Colonization of the New World summary




Colonization of the New World summary


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Colonization of the New World summary


Colonization of the New World

Period of political unification in Iberia.
1450 begins period of Iberian unification. Castile and Aaragon were united through marriage, and the last Muslim stronghold of Granada was conquered in 1492. Isabella ordered all Jews to convert or to Christianity or get out. Spain lost an estimated 200,000 Jews.

The distinctive features of Iberian societies became part of their American experience.  They were heavily urban; many peasants lived in small centers. 

The encomienda system was established in Iberia. This system gave rights to work the local population to any Spaniard who conquered Moorish lands. This would be introduced in the New World.

Spain ran its political affairs through a complex bureaucracy not unlike that of China. The king worked very closely with the church, and the pope was often asked to intervene in disputes.

1. the Treaty of Tordesillas divided land claims in the New World between Spain and Portugal.)

2. Along side economic interests were the interest of the Church, especially during the Counter-Reformation.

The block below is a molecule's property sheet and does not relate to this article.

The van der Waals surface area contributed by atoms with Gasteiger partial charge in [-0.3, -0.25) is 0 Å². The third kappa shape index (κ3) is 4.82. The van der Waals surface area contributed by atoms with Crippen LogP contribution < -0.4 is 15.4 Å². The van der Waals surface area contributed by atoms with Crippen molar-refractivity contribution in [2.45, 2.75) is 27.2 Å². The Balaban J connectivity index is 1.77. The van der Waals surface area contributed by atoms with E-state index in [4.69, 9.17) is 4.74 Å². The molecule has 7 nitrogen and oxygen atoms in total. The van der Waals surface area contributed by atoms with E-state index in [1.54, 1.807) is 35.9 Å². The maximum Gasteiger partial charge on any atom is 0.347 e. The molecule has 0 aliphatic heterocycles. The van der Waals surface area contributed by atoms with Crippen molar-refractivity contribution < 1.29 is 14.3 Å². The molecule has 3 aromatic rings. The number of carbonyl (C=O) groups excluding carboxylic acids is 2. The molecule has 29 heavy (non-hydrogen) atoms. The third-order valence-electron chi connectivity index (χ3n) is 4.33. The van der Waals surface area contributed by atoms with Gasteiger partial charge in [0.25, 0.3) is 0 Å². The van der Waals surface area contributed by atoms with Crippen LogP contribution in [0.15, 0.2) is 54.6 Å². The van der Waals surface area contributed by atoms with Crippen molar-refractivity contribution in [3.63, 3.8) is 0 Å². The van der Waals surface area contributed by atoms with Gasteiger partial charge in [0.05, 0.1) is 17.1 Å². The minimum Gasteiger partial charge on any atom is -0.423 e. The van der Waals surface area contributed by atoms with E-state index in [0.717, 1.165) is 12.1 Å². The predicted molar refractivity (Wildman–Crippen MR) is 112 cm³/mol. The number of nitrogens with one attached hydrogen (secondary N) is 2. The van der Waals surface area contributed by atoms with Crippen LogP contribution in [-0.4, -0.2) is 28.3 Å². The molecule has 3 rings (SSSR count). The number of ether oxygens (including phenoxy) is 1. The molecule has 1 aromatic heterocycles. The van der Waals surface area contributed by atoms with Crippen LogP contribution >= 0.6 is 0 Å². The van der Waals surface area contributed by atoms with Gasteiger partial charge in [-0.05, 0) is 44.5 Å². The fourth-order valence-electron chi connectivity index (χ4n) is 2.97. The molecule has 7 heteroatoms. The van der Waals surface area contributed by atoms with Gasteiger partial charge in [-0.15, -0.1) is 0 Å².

The king controlled many of the economic decisions and took a profit from voyages of exploration and trade.

All these Iberian characteristics would shape Spain and Portugal’s colonies in the New World.

Chronology of conquest
One year after Columbus’ voyage in 1492 the Spanish returned and started the colony of Hispaniola. Then Puerto Rico and Cuba fell under Spanish control. They established the encomienda system of labor. It failed as the majority of the indigenous population died of disease. The Caribbean would go to waste until sugar cane was introduced later on.

After the initial failure in the Caribbean, the Spaniards moved inland. Their initial goal was to extract gold and silver from the New World.

Cortes conquered the Aztecs with 600 men, capturing and killing their king, Moctezuma. It was declared New Spain and Mexico City was constructed on the site of the Aztec capital.

In Peru, Pizarro conquered the Inca which they called New Castile. The set up a capital on the Inca ruin but soon built their own closer to the coast. They named it Lima.

Reasons for Spanish success (Guns, Germs, and Steel)

  1. 1)      weapons
  2. 2)      diseases

In Peru, the mita system was established This required conquered people to send up laborers to work on state projects, mostly silver mines. Some resisted, many protested; not much resulted from this.

Guaman Poma wrote a letter to the Spanish king protesting the abuse of the native people. It had over 1,200 pages of descriptions of abuses, and about 400 hand drawings. It never made it to the king.

Aztec poet:
We have been crushed to the ground
We lie in ruins.
Where we once saw beauty and valor, there is nothing but grief and suffering.

Some Spaniards came with the dream of owning their own land or estates. These estates were called haciendas. They produced many crops for local consumption and supported an new aristocratic class of Spaniards in the New World. The often clashed with village farmers trying to make a living.

These early systems of labor faded away, not because the Spaniards were finally convinced that it was immoral, but because disease eventually wiped out 90% of the indigenous people of the New World.